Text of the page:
"I do my best work under pressure"
So, it is finally here: Sunday was my last day of work, and I am now officially unemployed and homeless. By choice. I am writing this in the middle of the night in the middle of the Great American Desert, on my way from Colorado, which was such a fantastic home for the past 15 months, to beautiful Yosemite California. For the foreseeable future, probably the next 4-6 months, my car will be my home and I’ll be checking out the best the West has to offer. I would not have been able to leave so blissfully, though, if I had not been able to complete one last goal in Colorado before I left.
So, this morning (Monday morning, that is), Matt and I headed to Eldo. The proj: Hairstyles and Attitudes. The goal: a clean, boltless ascent. I had first checked out the line back in April, trying it TR solo. I loved the line and the exposure, even though I couldn’t quite do all the moves. Later that night, I saw my #6 Camalot in my gear tub, and the thought struck me: I bet that would go in to the knee lock before the crux. Once I had the idea in my head, it suddenly seemed doable, in fact, necessary. The route starts about 150’ off the deck, and it’s fairly steep, so I figured that it’d be possible to take big, clean whippers on it. So, after a few weeks off due to my injury, I went back up to the Bastille, this time with a rack. Again TR solo, I rapped down the line, finding piece after piece of bomber gear. The #6 did indeed go in below the crux, though it looked more than a little funky. It bounce tested OK, but I still wasn’t totally confident in it. The problem is that you pull the crux with your feet about 6’ above the big cam, and the next piece of gear below it is another 10’ down. So, I just decided to work on not falling.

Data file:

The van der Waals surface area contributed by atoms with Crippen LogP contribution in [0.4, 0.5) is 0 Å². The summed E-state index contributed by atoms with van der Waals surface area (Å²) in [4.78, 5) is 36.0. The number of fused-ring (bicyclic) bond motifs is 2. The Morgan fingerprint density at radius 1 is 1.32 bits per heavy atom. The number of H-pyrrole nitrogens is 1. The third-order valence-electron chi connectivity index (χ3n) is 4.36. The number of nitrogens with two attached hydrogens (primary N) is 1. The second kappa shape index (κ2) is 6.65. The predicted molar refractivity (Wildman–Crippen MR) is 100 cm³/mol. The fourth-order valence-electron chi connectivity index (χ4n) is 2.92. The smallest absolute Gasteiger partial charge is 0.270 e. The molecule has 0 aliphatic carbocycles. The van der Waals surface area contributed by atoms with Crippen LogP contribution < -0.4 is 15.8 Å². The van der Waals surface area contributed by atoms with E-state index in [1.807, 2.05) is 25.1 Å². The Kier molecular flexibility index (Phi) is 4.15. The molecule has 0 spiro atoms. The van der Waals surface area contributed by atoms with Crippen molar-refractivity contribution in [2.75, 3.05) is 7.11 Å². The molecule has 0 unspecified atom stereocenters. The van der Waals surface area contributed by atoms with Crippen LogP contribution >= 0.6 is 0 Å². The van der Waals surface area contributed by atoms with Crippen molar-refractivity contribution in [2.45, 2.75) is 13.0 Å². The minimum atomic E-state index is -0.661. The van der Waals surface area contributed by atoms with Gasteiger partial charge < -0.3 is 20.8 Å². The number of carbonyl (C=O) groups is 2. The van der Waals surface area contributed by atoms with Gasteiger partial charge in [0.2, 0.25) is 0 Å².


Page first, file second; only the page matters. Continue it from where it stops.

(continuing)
Back to this morning. Record highs in the 90s are forecast, so we figure we’ll get an alpine start to beat the heat. We roll in around 11:30 (sleeping-in is addictive) and find some shade for our warm up. Matt onsights Jack the Ripper, pretty much soloing it. Then he spots a potential line on the arete to the right, and so we hang a TR on it and work out the moves. Good luck on that thing, Matt.
Finally, we head over the Bastille. With my fully written out gear beta list, I carefully assemble the rack (17 pieces, this route’s a sew-up!) while Matt solos up the first 2 pitches of the Bastille crack and builds our belay. I quickly join him, and with no extra time for nervousness, I start the pitch. Everything feels great, I barely notice that I’m on lead. I get up to the knee lock below the crux, spend some time getting the #6 Camalot to look good, place a totally laughable rp, and then chill-out and breathe. Once I start the crux sequence, the moves come quickly, and before I know it, my hand is on the finishing jug. Of course, the crux is over, but there’s no gear, and now I’m facing a giant whipper (even if the big cam stays in). The next few moves to gain the ledge are delicate and smear-y, but I take my time, mantel up, traverse a step to the right, and I’m at a no hands stance. (Matt later tells me that he was silently wishing I would fall, so that he could see if the gear would hold.)
While I’m doing all this, a climber is about 15’ away leading Outer Space, so we have a quick chat (nice weather, eh?, a bit hot…) while I catch my breath. Even though the hard climbing is over, there’s still one real move to pull before I get the next piece of gear, and now we’re definitely in the no fall zone. Re-compose, pull the move, and then get the piece: a bomber #9 stopper. From here, it’s more or less a romp to the top, with only one more semi hard move and decent pro.
So, I’m super psyched, as you can tell. This was not only my personal hardest ever send, but also a possible first. I don’t know of anyone who has led Hairstyles without the bolts, but who knows, Derek Hersey probably soloed it, mid-winter. Of course a route on natural gear is one thing, but to be a true trad line, it would have to see a ground-up ascent. So, all you hard-pullin, gear fiddlin, cool headed dude-bros (and bro-dettes): that’s the next challenge.